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The Gatekeepers - Cinemaholic Movie Reviews
one person's obsessive addiction to film
The Gatekeepers
Directing: B+
Writing: B+
Cinematography: B
Editing: B+

The Gatekeepers is about as straightforward as it gets when it comes to documentaries: a majority of the film is talking-head interviews with all six surviving former heads of Shin Bet, the Isaeli internal security service agency. Perhaps more to break the visual monotony than anything, this is interspersed with archival footage of historical bombings and civil unrest, dating back to the Six Day War in 1967. But the point here is simply to watch these six guys sit and reflect on their time working with the agency.

Perhaps the most poignant moment is when one of them admits that only after being retired did he have time to really reflect on the morality of his job, and it turned him into "a bit of a leftist." It's pretty clear that "leftist" is not something anyone would have called these guys while they headed the agency.

That said, this film really brings moral ambiguity to the forefront: you really have no sense of the complicated nature of the decisions these guys had to make, in the thick of it. Very early on we get a sense of the discord between national security and politics: "Politicians prefer binary options," one of them states. Do it, or don't do it? A lot of this very much hits close to home, with its talk of "the war on terror" -- something that has been going on in Israel since far before 9/11. We're all conditioned to think of terrorism in black and white terms, but fighting it is by definition wading through shades of grey.

These guys, sitting in front of the cameras now, all seem to have a firm grasp on why the Palestinians hate the Israelis so much -- and even what might at least take steps toward appeasing them (not least of which, of course, would be a Palestinian state). But their jobs were never to make policy; they were to fight, and attempt to prevent, terrorist attacks. This movie goes through several of the more historically notable incidents, including the heartbreaking turn where Shin Bet actually arrests several Jewish terrorists plotting to bomb Palestinian buses -- only to have them all released by the Israeli justice system soon thereafter. Of course no such thing would ever happen to Palestinian terrorists -- although there is special attention paid to an early-eighties controversy when Israeli army beat Palestinian bus hijackers to death.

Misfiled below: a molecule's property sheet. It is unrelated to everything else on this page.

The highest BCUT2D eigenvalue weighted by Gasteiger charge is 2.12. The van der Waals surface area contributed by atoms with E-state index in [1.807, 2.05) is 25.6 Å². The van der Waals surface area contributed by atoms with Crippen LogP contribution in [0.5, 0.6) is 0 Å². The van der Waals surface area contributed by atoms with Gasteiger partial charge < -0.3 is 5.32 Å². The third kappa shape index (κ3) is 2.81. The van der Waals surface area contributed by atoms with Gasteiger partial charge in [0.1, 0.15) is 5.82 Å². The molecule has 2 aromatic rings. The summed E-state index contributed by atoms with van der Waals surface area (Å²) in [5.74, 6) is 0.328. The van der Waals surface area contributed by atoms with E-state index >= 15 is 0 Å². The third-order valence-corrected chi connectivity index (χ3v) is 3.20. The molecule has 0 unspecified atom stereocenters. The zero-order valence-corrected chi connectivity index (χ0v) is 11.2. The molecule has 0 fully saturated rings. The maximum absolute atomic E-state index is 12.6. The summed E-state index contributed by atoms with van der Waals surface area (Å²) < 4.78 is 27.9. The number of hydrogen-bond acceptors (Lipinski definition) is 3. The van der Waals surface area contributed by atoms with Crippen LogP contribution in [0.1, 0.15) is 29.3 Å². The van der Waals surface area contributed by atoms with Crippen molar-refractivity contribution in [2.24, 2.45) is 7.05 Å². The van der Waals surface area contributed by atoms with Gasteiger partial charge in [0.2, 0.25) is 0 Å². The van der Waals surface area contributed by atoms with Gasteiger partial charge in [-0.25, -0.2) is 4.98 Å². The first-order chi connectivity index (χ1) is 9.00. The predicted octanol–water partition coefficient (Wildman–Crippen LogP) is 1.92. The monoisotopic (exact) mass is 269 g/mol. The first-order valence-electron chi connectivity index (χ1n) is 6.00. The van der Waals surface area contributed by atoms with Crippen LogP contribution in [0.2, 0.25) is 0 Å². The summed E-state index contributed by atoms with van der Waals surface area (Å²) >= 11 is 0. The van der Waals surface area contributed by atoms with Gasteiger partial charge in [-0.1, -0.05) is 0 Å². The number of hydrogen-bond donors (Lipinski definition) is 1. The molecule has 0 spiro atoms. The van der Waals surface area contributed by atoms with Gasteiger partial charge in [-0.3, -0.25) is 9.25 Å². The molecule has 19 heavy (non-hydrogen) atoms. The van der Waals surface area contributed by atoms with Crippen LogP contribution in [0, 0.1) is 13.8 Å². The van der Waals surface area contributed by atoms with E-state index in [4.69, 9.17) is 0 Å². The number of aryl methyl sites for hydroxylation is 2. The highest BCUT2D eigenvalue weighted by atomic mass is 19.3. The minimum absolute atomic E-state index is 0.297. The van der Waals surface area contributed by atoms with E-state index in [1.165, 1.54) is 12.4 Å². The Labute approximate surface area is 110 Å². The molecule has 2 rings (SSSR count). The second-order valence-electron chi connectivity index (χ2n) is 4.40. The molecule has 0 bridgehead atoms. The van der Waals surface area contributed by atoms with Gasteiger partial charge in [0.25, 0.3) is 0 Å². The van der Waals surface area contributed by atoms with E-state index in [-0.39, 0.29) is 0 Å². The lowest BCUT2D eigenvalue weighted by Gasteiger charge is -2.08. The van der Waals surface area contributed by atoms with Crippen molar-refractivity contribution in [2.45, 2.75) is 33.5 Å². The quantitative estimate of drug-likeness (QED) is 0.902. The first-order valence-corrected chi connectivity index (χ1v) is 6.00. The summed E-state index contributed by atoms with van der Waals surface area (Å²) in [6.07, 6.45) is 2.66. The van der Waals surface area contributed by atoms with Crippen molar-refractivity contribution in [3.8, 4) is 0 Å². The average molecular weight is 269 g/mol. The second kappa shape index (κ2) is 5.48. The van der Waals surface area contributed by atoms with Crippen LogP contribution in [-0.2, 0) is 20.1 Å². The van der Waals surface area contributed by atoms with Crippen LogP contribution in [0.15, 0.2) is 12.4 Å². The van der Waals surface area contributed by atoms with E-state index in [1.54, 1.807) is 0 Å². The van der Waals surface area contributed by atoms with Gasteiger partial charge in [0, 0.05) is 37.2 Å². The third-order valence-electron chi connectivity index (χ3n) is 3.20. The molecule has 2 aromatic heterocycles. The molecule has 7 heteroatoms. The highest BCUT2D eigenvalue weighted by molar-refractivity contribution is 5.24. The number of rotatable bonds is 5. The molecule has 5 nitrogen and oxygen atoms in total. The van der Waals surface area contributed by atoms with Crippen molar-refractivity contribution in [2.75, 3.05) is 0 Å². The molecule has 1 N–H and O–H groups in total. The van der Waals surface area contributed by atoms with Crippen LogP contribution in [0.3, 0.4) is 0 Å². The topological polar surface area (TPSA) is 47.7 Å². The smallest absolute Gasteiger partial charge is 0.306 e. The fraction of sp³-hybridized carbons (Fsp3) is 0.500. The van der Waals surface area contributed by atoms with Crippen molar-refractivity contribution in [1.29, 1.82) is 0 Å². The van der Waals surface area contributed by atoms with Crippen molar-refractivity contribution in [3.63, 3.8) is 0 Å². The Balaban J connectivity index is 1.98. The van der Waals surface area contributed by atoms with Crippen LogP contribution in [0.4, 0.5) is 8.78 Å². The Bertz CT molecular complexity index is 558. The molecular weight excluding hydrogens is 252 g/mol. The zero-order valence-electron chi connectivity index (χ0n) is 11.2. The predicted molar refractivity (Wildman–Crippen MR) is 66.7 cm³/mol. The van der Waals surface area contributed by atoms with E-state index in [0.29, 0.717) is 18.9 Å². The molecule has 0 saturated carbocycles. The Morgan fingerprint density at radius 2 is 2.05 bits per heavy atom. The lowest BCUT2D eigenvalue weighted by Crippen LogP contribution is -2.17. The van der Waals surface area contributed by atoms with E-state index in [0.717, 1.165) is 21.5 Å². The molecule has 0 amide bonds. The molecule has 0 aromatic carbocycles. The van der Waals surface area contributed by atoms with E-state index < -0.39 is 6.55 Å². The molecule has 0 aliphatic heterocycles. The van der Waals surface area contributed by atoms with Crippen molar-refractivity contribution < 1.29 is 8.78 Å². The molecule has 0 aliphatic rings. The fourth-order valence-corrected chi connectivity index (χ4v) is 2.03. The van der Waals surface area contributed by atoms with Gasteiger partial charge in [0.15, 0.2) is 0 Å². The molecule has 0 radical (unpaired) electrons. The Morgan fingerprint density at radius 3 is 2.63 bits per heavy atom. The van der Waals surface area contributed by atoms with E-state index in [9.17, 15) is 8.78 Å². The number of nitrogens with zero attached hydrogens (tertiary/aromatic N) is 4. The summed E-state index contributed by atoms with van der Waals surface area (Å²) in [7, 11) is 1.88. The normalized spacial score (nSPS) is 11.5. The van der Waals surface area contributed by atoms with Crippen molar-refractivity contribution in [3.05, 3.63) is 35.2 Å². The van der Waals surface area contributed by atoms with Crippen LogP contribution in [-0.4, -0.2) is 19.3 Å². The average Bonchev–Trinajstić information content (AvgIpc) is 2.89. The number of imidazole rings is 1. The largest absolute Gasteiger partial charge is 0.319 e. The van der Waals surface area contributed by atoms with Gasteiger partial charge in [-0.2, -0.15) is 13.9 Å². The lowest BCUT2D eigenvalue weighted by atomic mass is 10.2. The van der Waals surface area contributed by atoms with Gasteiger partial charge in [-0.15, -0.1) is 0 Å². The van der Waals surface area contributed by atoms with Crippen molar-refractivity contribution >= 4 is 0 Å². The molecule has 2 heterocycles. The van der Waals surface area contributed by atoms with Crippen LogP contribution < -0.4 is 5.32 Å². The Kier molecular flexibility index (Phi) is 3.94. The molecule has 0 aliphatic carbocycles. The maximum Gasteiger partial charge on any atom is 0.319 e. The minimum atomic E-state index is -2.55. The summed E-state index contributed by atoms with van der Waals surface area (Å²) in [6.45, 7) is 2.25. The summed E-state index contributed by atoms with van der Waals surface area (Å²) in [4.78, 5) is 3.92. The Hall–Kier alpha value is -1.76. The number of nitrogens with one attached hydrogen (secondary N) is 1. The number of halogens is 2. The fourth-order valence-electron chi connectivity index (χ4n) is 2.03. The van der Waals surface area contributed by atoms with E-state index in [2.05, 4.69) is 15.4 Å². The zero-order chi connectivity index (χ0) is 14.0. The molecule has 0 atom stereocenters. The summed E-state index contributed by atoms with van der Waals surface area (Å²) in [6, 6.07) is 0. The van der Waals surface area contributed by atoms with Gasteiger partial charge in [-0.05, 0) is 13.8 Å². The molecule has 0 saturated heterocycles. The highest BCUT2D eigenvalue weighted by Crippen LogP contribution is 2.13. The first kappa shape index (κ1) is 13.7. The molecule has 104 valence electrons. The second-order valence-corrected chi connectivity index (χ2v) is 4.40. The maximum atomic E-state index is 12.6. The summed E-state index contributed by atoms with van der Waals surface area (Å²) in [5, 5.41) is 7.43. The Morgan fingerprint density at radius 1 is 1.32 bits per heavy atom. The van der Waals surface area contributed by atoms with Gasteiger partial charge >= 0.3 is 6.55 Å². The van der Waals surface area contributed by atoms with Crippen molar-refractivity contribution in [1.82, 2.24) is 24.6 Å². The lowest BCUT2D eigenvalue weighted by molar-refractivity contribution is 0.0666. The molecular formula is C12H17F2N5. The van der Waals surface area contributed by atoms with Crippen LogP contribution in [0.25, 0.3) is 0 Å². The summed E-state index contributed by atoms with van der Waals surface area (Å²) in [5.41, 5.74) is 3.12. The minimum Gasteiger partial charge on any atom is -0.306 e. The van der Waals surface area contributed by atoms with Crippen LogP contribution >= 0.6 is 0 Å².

On the whole, The Gatekeepers is undeniably fascinating, but I'm not sure it actually offers much in the way of new insight. It certainly provided me, as a viewer pretty uneducated about the Middle East, with previously unknown details -- but details are not insight. If nothing else, the film merely underscores how the Shin Bet is in a lose-lose situation. It would be interesting to see a companion piece about Israeli politics, because here it's the politicians who are painted as the bad guys, or at least the most short-sighted. These former heads of Shin Bet, while clearly dealing with a great deal of moral dilemma (although one says: in fighting terrorism, forget about morality), come across as victims of their positions. They took these jobs, after all.

To the credit of director Dror Moreh, the film does not shy away from challenging them. More than once, these guys admit that their counter-attacks were ineffective, then offer the knowledge that Palestinian terrorist attacks would have happened anyway as justification. There's a clear lapse in logic there. But, as we all know, this is a centuries-old conflict with no clear or simple solution. The Gatekeepers effectively spends 101 minutes clarifying why that is.

Avraham Shalom discusses his time as head of Shin Bet, 1981-1986, in THE GATEKEEPERS.

Overall: B+

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